Cardinal George Pell, the most senior Catholic cleric ever charged with child sex abuse, has been convicted in Australia of molesting two choirboys. (Feb. 26)
A prominent former archbishop and cardinal who at one time set up one of the world’s first protocols to investigate child abuse in the clergy was sentenced to six years in prison Tuesday for molesting two choir boys in Australia.
The sentencing of George Pell is the latest dark chapter in the ongoing global scandal surrounding the Catholic Church, which has been shrouded in criticism over its handling of clergy members accused of sexual abuse.
Pell is the most senior Catholic to be convicted of child sex charges. The molestation of the choir boys happened over 20 years ago.
Victoria state County Court Chief Judge Peter Kidd ordered Pell, 77, to serve a minimum of 3 years and 8 months before he is eligible for parole. The five convictions against Pell carried a maximum possible sentence of 10 years each.
“In my view, your conduct was permeated by staggering arrogance,” Kidd said in handing down the sentence.
Upon becoming Archbishop of Melbourne in the late 1990s, Pell set up the “Melbourne Response” diocesan protocol to investigate and deal with complaints of child sexual abuse. The protocol was the first of its kind in the world.
Pell himself used the platforms to both condemn past failings of his Church and to defend his own efforts to combat child sexual abuse in the church and care for victims.
But at the time, Pope Francis’ former finance minister was involved in abuse of his own. He was convicted by a unanimous jury verdict in December of orally raping a 13-year-old choirboy and indecently dealing with the boy and the boy’s 13-year-old friend, months after Pell became archbishop of Melbourne. A court order had suppressed media reporting the news until last month.
Pell’s attorney said his client denies the allegations and will appeal his convictions in the Victoria Court of Appeal on June 5.
Sexual abuse scandals have rocked the Roman Catholic Church for decades, not just in the United States but throughout the world. Courts and prosecutors have filed indictments and sued for damages to try to hold the church accountable for the abuse crisis.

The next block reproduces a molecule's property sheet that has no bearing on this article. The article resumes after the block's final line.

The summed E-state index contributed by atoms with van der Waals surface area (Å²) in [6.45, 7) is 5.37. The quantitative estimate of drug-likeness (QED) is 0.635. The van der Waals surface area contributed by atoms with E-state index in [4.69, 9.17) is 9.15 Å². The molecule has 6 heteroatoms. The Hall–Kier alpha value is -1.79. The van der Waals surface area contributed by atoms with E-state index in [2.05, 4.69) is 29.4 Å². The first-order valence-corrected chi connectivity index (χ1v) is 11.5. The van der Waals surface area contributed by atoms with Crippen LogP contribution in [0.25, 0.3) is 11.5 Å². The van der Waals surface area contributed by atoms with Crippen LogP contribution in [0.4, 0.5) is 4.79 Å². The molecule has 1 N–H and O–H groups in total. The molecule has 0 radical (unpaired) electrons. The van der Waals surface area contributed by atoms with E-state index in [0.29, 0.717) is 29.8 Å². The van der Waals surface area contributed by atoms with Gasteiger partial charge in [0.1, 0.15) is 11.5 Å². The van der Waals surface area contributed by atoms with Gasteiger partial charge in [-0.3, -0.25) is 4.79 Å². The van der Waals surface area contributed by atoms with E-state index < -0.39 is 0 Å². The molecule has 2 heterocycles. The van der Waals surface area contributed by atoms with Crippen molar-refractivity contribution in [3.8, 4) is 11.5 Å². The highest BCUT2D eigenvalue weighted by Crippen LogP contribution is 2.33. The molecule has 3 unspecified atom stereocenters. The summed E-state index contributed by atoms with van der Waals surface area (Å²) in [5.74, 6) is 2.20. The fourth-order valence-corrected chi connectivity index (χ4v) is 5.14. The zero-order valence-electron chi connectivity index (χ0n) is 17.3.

Several high-ranking clergy members have gone to prison or been ordered to serve home detention sentences.
The scandals have hit the church hard financially, and many dioceses have paid millions in compensation to victims. Last summer, the Roman Catholic Church of Rochester divulged that it had paid $1.6 million to at least 20 children who had been sexually abused by 24 priests since 1950.
Eighteen U.S. dioceses and religious orders in the USA have filed for bankruptcy protection during the crisis, according to the website BishopAccountability.org, which tracks sexual abuse cases.
In explaining his sentencing decision, the judge said Pell had led an “otherwise blameless life.” Kidd said he believed given Pell’s age and lack of any other criminal record, the cardinal posed no risk of re-offending.
The judge also took pains to note that he was sentencing Pell for the offenses on which the cardinal had been convicted — and not for the sins of the Catholic Church.
“As I directed the jury who convicted you in this trail, you are not to be made a scapegoat for any failings or perceived failings of the Catholic Church,” Kidd said.
But the judge also said that Pell had abused his position of power and had shown no remorse for his crimes. Kidd described the assaults as egregious, degrading and humiliating to the victims.
Pell showed no emotion during the hourlong hearing and barely moved throughout. He stood silently with his hands behind his back as the judge read his sentence. Pell signed documents that registered him for life as a serious sexual offender before he was led from the dock by four prison officers.
In a statement, one of Pell’s victims called the judge’s sentence “meticulous and considered.”
“It is hard for me to allow myself to feel the gravity of this moment, the moment when the sentence is handed down, the moment when justice is done,” the man said in a statement read outside court by one of his lawyers, Vivian Waller. “It is hard for me, for the time being, to take comfort in this outcome. I appreciate that the court has acknowledged what was inflicted upon me as a child. However, there is no rest for me. Everything is overshadowed by the forthcoming appeal.”
Contributing: Associated Press
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